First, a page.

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In July 2011, the Federal Energy Regulatory Commission (FERC) issued order 1000. The stated purpose was to increase regional transmission development by eliminating long-standing monopolies and create competition and incentives for innovative, cost-effective projects.
In FERC’s words: “Order 1000 will remove barriers to the development of transmission, promoting cost-effective planning and the fair allocation of costs for new transmission facilities. This enhanced transmission planning will provide a strong foundation for updating the grid to provide reliable transmission service as well as an opportunity to achieve goals that states and local authorities have set for lower emissions, demand-side resources and renewable energy.”
No question that the existing transmission infrastructure needs to be expanded to meet growing load and operational requirements. It also needs a facelift, or maybe major surgery. And many of the existing (incumbent) owners and operators have few incentives to take the first steps to major change. The power industry has a reputation (often justifiable) of resisting, or going it alone when it comes to system design and operation that can more readily incorporate renewable energy sources, load management and other progressive industry trends. We can all remember that initially most utilities resisted connections to any non-utility generation. Over the last decade or so, industry stubbornness has started to disappear and many legacy transmission owners and operators have incorporated surprisingly innovative practices. Some of these changes, no doubt, are due to the nudge by earlier FERC actions. Certainly, a number were in progress before order 1000 was passed. In any case, in 2012, FERC was convinced that even more participants and competition were needed to optimize regional and interregional transmission capabilities.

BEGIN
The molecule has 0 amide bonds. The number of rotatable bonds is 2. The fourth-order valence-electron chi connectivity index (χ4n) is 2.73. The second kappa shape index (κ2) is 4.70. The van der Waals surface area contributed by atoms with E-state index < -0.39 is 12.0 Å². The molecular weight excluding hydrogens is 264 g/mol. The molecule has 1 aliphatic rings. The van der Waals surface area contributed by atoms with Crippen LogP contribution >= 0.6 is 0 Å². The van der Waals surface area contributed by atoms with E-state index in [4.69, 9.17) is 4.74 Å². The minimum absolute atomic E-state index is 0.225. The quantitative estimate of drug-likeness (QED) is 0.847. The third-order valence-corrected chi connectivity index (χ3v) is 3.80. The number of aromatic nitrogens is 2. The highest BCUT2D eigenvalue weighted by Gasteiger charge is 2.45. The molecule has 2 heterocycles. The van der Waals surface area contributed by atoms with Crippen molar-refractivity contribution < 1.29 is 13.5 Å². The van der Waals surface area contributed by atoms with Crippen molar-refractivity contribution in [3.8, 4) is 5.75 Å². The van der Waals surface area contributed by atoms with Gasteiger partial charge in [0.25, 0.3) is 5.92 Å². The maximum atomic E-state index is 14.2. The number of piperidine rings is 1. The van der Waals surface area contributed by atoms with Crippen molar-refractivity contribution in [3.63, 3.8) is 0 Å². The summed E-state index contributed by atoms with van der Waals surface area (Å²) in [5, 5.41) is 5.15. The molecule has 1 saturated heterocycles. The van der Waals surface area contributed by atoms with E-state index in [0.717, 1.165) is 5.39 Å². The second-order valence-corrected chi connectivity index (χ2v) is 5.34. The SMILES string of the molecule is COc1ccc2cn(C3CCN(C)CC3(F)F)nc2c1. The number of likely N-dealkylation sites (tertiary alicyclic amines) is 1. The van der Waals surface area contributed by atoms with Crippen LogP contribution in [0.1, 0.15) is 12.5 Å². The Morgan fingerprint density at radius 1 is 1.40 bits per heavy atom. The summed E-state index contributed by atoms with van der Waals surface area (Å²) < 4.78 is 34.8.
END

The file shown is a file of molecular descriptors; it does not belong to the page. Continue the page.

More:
And so, FERC 1000 was born. With the expected, awkward legalese generated by countless drafts in countless meetings, it’s no surprise that order 1000 has generated a little more heat than light. It’s still not clear, after half a decade, how exactly the order will impact the industry.
On one hand, few of the industry’s concerns about the order have failed to materialize. On the other hand, it’s not all that clear that FERC 1000 has directly accomplished much either. But the order provides a road to where the industry generally has conceded it needs to go. And, as even more motivation to keep moving, there’s the continuing reminder that FERC can step in with more legislation should the industry not move fast enough in the ‘right’ direction.
Here are five FERC 1000 factoids and points to hold onto:
1. FERC 1000 was needed: Seventy percent of electric transmission lines in the US are over 25 years These lines were primarily intended to connect state load centers to major state generation. Usually the generation-transmission network was planned, built and operated by one or several utilities which received the operational and monetary benefits.
However, the legacy system isn’t designed to meet many new demands, such as greater adoption of renewable and other low/no inertial generation sources, growing numbers of distributed generation resources, and the need for greater resilience. New transmission needs to be built and old ones refurbished. FERC 1000 intends to make it happen.
2. FERC 1000 increases participation in regional transmission planning: The order requires transmission planning on a regional and interregional basis. Each transmission provider must participate in a regional process based on regional transmission needs, rather than just those of an individual company.